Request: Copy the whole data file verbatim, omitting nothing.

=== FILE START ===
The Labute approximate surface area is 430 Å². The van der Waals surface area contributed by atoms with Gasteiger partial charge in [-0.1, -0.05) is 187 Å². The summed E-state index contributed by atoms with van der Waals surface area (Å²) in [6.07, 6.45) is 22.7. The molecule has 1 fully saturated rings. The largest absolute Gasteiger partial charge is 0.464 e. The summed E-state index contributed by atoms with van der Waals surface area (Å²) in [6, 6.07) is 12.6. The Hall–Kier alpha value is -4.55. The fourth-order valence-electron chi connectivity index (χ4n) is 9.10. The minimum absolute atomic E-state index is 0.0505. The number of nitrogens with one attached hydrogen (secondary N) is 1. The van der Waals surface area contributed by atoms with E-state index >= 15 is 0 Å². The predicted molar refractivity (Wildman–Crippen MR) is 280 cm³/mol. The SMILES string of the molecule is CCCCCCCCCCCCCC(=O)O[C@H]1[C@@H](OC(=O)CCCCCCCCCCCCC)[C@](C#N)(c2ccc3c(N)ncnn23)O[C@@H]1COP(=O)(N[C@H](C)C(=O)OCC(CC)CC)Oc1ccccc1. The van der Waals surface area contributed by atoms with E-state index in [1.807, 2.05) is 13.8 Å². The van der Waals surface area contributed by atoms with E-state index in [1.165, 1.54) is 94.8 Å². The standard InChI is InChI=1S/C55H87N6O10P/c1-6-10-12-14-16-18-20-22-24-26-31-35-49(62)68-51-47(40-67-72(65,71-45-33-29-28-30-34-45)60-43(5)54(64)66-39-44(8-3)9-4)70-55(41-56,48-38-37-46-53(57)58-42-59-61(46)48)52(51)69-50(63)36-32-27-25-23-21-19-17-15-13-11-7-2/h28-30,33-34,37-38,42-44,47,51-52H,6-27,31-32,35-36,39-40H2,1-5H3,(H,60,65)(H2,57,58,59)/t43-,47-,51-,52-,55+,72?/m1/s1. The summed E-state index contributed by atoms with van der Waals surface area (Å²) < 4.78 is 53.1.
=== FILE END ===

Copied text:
The Labute approximate surface area is 430 Å². The van der Waals surface area contributed by atoms with Gasteiger partial charge in [-0.1, -0.05) is 187 Å². The summed E-state index contributed by atoms with van der Waals surface area (Å²) in [6.07, 6.45) is 22.7. The molecule has 1 fully saturated rings. The largest absolute Gasteiger partial charge is 0.464 e. The summed E-state index contributed by atoms with van der Waals surface area (Å²) in [6, 6.07) is 12.6. The Hall–Kier alpha value is -4.55. The fourth-order valence-electron chi connectivity index (χ4n) is 9.10. The minimum absolute atomic E-state index is 0.0505. The number of nitrogens with one attached hydrogen (secondary N) is 1. The van der Waals surface area contributed by atoms with E-state index >= 15 is 0 Å². The predicted molar refractivity (Wildman–Crippen MR) is 280 cm³/mol. The SMILES string of the molecule is CCCCCCCCCCCCCC(=O)O[C@H]1[C@@H](OC(=O)CCCCCCCCCCCCC)[C@](C#N)(c2ccc3c(N)ncnn23)O[C@@H]1COP(=O)(N[C@H](C)C(=O)OCC(CC)CC)Oc1ccccc1. The van der Waals surface area contributed by atoms with E-state index in [1.807, 2.05) is 13.8 Å². The van der Waals surface area contributed by atoms with E-state index in [1.165, 1.54) is 94.8 Å². The standard InChI is InChI=1S/C55H87N6O10P/c1-6-10-12-14-16-18-20-22-24-26-31-35-49(62)68-51-47(40-67-72(65,71-45-33-29-28-30-34-45)60-43(5)54(64)66-39-44(8-3)9-4)70-55(41-56,48-38-37-46-53(57)58-42-59-61(46)48)52(51)69-50(63)36-32-27-25-23-21-19-17-15-13-11-7-2/h28-30,33-34,37-38,42-44,47,51-52H,6-27,31-32,35-36,39-40H2,1-5H3,(H,60,65)(H2,57,58,59)/t43-,47-,51-,52-,55+,72?/m1/s1. The summed E-state index contributed by atoms with van der Waals surface area (Å²) < 4.78 is 53.1.